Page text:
House Rules «
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I really enjoy playing board games with friends, as you can probably guess from my media reviews. Over the last ~25 years of playing we’ve evolved a couple house rules that are worth formalizing and sharing.

1. Yes Take-backsies

We’re playing for the fun of learning new games and competing. If you make a mistake and we can unwind it, you can take it back and do what you meant to do or realize you should have done.

Though we don’t do take-backsies of things we can’t easily and fairly unwind. For example, in Risk, if you roll the dice to attack another player’s army and get wiped out, well, that’s not fair to unwind. Similarly, if you learn hidden information like turning over the next card on the deck, we can’t make everyone forget that (though this can bend this for someone’s first time playing a game).

Making mistakes is a normal part of learning. By helping keep them cheap and emphasizing that it’s socially rewarded to admit and correct them, everyone learns and plays better, and gets to relax and enjoy themself more. Games are fun because they’re an exercise in trust as much as exercise in formal systems.

We very often have players with uneven experience and take-backsies helps the newbies get into a game and keep the moderately-experienced competitive with the experts. We encourage suggestions and polite criticism of in-progress mistakes, too. When learning a complex game it’s hard to recognize the legal moves available and what their tradeoffs might be. So when someone looks particularly stumped, it’s normal to hear something like “Sooo… it looks like you have five or maybe six things you could do here, depending on what’s in your hand?” to offer help.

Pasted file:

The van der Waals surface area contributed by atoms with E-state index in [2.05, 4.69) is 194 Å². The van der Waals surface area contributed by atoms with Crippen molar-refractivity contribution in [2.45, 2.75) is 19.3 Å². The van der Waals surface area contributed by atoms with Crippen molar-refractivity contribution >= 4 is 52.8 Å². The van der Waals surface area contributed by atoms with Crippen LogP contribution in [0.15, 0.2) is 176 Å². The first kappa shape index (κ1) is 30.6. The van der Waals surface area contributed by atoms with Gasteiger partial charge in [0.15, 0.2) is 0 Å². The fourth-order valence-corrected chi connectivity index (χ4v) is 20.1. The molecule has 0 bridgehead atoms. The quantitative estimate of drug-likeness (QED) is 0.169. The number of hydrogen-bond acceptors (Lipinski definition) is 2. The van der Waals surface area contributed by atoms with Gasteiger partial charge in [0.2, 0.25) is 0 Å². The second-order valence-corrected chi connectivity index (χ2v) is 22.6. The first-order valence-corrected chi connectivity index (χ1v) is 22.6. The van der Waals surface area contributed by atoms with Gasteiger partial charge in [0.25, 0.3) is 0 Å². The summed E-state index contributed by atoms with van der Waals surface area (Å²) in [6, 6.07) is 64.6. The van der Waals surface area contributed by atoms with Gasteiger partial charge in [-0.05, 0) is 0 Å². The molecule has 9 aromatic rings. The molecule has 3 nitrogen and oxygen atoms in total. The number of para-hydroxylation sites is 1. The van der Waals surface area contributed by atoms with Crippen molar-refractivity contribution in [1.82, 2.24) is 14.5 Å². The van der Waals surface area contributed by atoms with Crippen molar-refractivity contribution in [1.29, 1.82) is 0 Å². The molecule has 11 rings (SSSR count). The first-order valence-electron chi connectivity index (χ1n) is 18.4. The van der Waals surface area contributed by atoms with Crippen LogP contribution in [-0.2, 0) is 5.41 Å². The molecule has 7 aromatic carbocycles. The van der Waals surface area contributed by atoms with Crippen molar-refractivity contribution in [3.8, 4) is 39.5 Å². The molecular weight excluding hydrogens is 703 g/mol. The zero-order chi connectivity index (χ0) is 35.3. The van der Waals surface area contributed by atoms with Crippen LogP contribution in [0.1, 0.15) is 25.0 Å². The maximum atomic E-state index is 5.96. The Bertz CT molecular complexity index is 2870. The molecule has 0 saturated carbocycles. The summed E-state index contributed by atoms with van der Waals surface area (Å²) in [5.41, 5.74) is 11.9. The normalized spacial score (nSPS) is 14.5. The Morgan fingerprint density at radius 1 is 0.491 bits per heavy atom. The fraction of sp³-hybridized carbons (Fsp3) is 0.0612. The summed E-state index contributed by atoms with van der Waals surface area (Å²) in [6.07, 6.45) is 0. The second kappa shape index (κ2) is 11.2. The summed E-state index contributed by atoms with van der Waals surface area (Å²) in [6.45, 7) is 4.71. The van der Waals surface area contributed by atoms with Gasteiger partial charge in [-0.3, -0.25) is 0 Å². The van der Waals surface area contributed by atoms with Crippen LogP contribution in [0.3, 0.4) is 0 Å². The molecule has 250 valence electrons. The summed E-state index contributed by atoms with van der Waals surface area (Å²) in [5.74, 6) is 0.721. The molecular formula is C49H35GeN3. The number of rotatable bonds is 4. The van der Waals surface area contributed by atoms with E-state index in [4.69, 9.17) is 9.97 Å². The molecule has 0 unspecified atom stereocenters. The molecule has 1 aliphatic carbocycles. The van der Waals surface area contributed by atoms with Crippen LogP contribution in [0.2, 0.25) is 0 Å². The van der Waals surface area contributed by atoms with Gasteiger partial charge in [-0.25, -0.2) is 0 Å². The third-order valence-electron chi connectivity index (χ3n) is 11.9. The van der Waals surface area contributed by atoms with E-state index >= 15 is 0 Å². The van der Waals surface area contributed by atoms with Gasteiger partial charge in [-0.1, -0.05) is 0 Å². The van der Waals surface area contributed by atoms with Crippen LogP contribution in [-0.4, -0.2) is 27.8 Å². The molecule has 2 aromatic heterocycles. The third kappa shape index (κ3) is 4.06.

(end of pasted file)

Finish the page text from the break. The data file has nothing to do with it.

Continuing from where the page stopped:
Suggestions show up even with competitive, experienced players, in part because some of us are so competitive we wrap around into helping our opponents make the best moves for their strategies so that we’re ourselves pushed into improving our own play. Suggestions aren’t a rule because some people don’t like hearing them and it’s more common in competitive play to want opponents to make mistakes, but I wanted to go into it because it’s foundational to the Yes Take-Backsies rule.

2. Public Stays Public

Information that’s revealed during gameplay stays public information and can be reviewed at any time unless doing so severely inconveniences the flow of gameplay.

What this means in practice is cards get discarded face-up and spread out for anyone to look through, or other things that have been played can be reviewed. The limit is that we might run out of table space or it would be distinctly un-fun to dig through that many cards, but when there’s that much information laying around it’s probably not particularly important what’s been played.

For example, The Great Dalmuti is a light trick-taking card game that’s a longtime favorite. Players play cards to try to empty their hands before everyone else, and between hands they shift to sit in the order they finished in to get benefits for the next hand. The last player is punished with the chore of clearing away the cards from each trick (and they have some other chores) so we task the next-to-last player. Instead of the game rule that all played cards are flipped face-down, our house rule is to arrange the best six ranks (numbered 1-6 of the deck’s 12 ranks) face-up along the side of the table. We don’t do this for ranks 7+ to balance the work vs how little strategy is at work in high cards (>85% of the time the correct play is “dump any of them at first opportunity”). This has been a big success. Beginners graduate from learning the rules to start exercising strategy in 2-3 hands instead of 5-6 hands, experts can experiment more effectively, and everyone’s happier not trying to remember “wait… did I see all of the threes, or just two of them?”